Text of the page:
By Leroy Douresseaux
January 29, 2011 - 09:40
|D.Gray-men Volume 20 cover image is courtesy of barnesandnoble.com.|
Rated “T+” for “Older Teen”
In a fictional 19th century England, 15-year-old Allen Walker searches for a substance called "Innocence." Some of this Innocence has bonded with Allen’s left arm to form a bladed weapon. Allen is an Exorcist, one of many fighting the evil Millennium Earl and his minions, the demons known as “Akuma.” Allen is also a special Exorcist, and the Earl knows that.
As D.Gray-man, Vol. 20 (entitled The Voice of Judah) opens, the Noah occupy the North America Branch of the Black Order. They, along with the Earl, await the awakening of Alma Karma, the Second Exorcist. Who will awaken first? Will it be Alma or the mysterious Fourteenth who sleeps inside Allen? Meanwhile, Allen is plunged into the memories of Yu Kanda, where Kanda’s past with Alma plays out like one long movie.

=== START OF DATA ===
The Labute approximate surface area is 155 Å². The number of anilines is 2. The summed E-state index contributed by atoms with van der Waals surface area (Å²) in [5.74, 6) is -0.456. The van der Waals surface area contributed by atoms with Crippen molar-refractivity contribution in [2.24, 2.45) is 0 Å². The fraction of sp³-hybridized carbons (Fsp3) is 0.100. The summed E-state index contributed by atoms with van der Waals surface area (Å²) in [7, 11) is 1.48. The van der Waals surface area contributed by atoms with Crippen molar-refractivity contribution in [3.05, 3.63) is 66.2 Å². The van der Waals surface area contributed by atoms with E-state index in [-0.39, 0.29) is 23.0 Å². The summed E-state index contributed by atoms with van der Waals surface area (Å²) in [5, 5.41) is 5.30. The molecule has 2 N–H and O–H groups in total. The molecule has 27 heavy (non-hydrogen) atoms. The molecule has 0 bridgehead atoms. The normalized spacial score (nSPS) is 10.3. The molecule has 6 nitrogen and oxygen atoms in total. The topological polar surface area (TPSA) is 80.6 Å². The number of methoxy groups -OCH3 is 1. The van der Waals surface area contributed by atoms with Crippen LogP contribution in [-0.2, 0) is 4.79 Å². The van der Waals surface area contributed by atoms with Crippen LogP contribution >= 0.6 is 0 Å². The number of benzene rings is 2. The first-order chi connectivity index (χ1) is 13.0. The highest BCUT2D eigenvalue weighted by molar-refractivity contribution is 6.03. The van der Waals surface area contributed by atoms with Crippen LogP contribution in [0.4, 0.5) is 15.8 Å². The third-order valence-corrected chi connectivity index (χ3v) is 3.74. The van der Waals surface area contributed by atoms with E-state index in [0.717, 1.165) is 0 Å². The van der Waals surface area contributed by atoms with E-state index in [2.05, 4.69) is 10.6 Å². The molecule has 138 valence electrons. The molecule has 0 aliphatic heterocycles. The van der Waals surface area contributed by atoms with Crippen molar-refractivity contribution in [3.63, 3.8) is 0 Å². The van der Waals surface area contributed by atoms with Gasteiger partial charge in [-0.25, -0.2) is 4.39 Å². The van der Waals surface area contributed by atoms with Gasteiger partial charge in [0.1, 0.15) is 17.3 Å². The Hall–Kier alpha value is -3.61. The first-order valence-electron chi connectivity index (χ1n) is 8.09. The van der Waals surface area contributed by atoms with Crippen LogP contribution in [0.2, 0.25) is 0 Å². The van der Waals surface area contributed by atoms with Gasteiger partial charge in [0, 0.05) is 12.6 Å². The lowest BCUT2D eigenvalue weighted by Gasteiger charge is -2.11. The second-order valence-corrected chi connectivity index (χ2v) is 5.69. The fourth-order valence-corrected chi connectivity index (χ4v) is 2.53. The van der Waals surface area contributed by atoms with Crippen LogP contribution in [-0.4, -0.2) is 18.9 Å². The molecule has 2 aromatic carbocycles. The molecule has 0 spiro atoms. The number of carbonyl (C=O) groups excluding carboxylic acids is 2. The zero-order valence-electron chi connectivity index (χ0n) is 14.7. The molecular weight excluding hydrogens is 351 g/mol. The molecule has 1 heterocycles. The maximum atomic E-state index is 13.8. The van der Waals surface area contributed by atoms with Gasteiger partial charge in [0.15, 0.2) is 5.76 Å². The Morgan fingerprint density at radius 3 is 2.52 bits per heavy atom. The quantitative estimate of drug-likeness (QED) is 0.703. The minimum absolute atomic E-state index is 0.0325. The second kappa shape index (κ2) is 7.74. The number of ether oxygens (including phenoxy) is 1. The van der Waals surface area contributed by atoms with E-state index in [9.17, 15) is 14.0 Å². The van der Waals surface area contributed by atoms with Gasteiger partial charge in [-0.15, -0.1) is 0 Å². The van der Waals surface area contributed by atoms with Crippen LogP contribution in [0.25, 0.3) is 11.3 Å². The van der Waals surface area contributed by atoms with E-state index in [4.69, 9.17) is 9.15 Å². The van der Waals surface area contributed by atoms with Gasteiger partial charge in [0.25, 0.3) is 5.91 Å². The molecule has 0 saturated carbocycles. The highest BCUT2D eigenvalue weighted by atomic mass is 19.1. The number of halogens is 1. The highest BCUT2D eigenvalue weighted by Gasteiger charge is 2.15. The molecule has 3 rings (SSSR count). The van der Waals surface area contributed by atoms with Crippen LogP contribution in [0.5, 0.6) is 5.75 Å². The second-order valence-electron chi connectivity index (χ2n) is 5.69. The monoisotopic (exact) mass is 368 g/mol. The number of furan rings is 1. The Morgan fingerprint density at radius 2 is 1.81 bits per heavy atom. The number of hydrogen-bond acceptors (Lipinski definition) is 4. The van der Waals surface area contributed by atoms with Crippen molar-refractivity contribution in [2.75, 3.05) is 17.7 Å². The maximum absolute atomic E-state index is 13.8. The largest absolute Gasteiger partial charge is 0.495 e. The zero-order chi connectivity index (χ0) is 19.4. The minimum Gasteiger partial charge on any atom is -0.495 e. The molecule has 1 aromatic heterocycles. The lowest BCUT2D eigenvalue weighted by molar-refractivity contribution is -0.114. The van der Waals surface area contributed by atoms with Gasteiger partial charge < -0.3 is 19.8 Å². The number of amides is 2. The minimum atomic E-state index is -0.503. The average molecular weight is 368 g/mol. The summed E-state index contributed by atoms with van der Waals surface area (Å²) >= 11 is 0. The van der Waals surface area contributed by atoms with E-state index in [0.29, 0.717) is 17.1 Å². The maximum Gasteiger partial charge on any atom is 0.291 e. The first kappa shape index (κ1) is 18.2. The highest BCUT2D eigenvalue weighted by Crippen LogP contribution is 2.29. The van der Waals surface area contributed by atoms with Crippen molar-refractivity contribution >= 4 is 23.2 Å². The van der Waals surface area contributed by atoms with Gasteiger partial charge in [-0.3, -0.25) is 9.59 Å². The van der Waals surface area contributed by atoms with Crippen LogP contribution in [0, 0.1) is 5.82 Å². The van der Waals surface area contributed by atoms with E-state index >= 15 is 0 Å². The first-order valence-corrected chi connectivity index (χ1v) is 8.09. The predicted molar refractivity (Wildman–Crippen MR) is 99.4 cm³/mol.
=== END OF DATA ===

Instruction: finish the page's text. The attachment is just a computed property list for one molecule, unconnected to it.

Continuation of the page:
THE LOWDOWN: I have previously mentioned that some parts of D.Gray-man remind me of Grant Morrison’s early New X-Men stories. The entirety of Vol. 20 fits that description, but I don’t think that this is a good jump-on point for new readers. If you’ve been reading recent volumes, Vol. 20 will be a blast, with lots of wild fantasy imagery and some good battle scenes. This issue’s flashback involves a sort of coming-of-age story, an example of the character drama that creator Katsura Hoshino does well, but doesn’t do often enough.
POSSIBLE AUDIENCE: Readers looking for superhero action/fantasy in a manga will enjoy D.Gray-man.